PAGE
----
Commitment Blu-ray Review

A well-mannered man in a baseball cap sits in a small restaurant, eating his meal. He takes a shot. The owner pours him another and pays for the bill herself. “Have a wonderful life,” she tells him. He exits and keeps an eye on every dark corner. A car creeps up. He flees, but he’s not quick enough and he’s soon surrounded by police. The man, Li Young-ho (Park Sung-woong, NEW WORLD), reaches for a photo of his family, which the police mistake for a gun. Sure hope he enjoyed those free shots.


For simply being related, Li Young-ho’s son, Myung-hoon (Choi Seung-hyun, who you may or may not know better by his pop name T.O.P), and daughter, Hye-in (Han Ye-ri, AS ONE), are sent to a labor prison camp, where he expects to spend the bulk—if not the rest—of his life. But a high-ranking official tells him that there is in indeed a way out for both him and his sister: “Become an agent” for North Korea, infiltrate Seoul, South Korea and take out whoever it is he’s told to.


Myung-hoon had other plans in life than to be an assassin. But freedom is something he can’t pass up, and so he quickly accepts the offer. When he’s not in school masquerading as a student, Myung-hoon is picking up his weapons and hunting down his targets. He’s good, especially considering he had desires to be a classical pianist.

The biggest issue with the story is that we don’t buy that Myung-hoon would be so good at his new job. How would he become so skilled so quickly? Unless he’s been secretly training for this in his basement, how could we believe Myung-hoon can kick a man’s head and practically make it explode all over a boxing ring?


Logicalities aside, the fight scenes (although few) are strong, well-choreographed and tightly edited. Whether on a rain-soaked blacktop at night or in a school storage closet in the afternoon, each fight is fast-paced and expertly staged. That’s what the viewer will want to see; too bad COMMITMENT often gets bogged down trying to develop its main character.

When he’s not seeking out victims, he’s wooing and rescuing classmate Hye-in Rye (Kim Yoo-jung, the South Korean miniseries MOON EMBRACING THE SUN), who has artistic aspirations herself. This romantic subplot should add another dimension to Myung-hoon, but its real purpose, it seems, is to make fans of Choi Seung-hyun (and his boy band, Big Bang, who have released singles with titles like “Beautiful Hangover,” “Fantastic Baby” and “With U”) weak in the knees. (Time is also set aside for Myung-hoon to reflect on his late father and the situations he’s now found himself in.)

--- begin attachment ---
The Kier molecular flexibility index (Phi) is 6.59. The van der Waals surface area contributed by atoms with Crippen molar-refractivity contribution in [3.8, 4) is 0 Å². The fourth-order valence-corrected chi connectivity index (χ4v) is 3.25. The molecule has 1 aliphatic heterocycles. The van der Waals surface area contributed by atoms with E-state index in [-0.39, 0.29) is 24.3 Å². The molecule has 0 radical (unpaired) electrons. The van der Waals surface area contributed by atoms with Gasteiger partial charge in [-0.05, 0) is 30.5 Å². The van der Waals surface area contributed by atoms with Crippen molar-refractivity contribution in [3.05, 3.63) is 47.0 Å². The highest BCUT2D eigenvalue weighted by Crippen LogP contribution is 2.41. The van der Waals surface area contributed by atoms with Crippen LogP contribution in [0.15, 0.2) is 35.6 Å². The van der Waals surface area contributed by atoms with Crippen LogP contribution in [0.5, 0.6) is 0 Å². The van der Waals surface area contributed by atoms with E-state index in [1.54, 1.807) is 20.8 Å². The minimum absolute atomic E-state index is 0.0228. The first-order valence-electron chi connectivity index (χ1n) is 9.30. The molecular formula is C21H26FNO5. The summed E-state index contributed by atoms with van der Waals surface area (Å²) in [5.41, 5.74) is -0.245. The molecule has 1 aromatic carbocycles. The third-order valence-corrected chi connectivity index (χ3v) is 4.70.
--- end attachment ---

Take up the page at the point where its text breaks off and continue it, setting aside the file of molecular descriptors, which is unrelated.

COMMITMENT is the directorial debut of Park hong-soo, who previously served as assistant director on a series of Jang Hung’s movies, including THE FRONT LINE and THE SECRET REUNION. This is a serviceable debut that lets Park hong-soo show that he’s a director capable of handling action. The star, though, is Choi Seung-hyun, who plays the role with a straight face and carries the movie even in its weakest moments.


Video: 2.39:1 in 1080p with MPEG-4 AVC codec. Well Go USA’s high-definition presentation of COMMITMENT is a very strong one, with fine detail throughout and accurate colors throughout.

Audio: Korean 5.1 DTS-HD Master Audio; Korean Stereo. Subtitles in English. The audio is also very good, especially during the fight and exterior scenes, the latter of which gives an atmosphere that puts you right in the streets of Seoul.

Making Of (10:30) collects behind-the-scenes footage.



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